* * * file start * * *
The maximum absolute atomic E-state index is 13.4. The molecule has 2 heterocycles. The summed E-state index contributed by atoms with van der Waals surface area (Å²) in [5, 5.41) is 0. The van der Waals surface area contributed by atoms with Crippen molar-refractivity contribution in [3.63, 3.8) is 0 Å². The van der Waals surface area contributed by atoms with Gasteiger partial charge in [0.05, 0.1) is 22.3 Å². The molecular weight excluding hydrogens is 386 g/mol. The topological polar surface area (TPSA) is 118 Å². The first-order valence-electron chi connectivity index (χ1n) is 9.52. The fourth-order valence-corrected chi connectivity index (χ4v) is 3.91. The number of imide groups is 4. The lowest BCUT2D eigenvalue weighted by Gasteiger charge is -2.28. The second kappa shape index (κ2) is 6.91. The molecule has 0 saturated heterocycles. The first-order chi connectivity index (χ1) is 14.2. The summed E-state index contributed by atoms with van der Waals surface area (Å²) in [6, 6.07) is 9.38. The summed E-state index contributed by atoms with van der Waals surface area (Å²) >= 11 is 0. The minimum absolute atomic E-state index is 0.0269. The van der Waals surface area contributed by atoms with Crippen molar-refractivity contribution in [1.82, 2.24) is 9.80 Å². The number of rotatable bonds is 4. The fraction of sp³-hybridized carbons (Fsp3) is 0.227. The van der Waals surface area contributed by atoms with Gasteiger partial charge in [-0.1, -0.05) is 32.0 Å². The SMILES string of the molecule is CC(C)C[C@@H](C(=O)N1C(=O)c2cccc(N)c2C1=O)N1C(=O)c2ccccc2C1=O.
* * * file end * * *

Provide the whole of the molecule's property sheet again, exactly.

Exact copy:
The maximum absolute atomic E-state index is 13.4. The molecule has 2 heterocycles. The summed E-state index contributed by atoms with van der Waals surface area (Å²) in [5, 5.41) is 0. The van der Waals surface area contributed by atoms with Crippen molar-refractivity contribution in [3.63, 3.8) is 0 Å². The van der Waals surface area contributed by atoms with Gasteiger partial charge in [0.05, 0.1) is 22.3 Å². The molecular weight excluding hydrogens is 386 g/mol. The topological polar surface area (TPSA) is 118 Å². The first-order valence-electron chi connectivity index (χ1n) is 9.52. The fourth-order valence-corrected chi connectivity index (χ4v) is 3.91. The number of imide groups is 4. The lowest BCUT2D eigenvalue weighted by Gasteiger charge is -2.28. The second kappa shape index (κ2) is 6.91. The molecule has 0 saturated heterocycles. The first-order chi connectivity index (χ1) is 14.2. The summed E-state index contributed by atoms with van der Waals surface area (Å²) in [6, 6.07) is 9.38. The summed E-state index contributed by atoms with van der Waals surface area (Å²) >= 11 is 0. The minimum absolute atomic E-state index is 0.0269. The van der Waals surface area contributed by atoms with Crippen molar-refractivity contribution in [1.82, 2.24) is 9.80 Å². The number of rotatable bonds is 4. The fraction of sp³-hybridized carbons (Fsp3) is 0.227. The van der Waals surface area contributed by atoms with Gasteiger partial charge in [-0.1, -0.05) is 32.0 Å². The SMILES string of the molecule is CC(C)C[C@@H](C(=O)N1C(=O)c2cccc(N)c2C1=O)N1C(=O)c2ccccc2C1=O.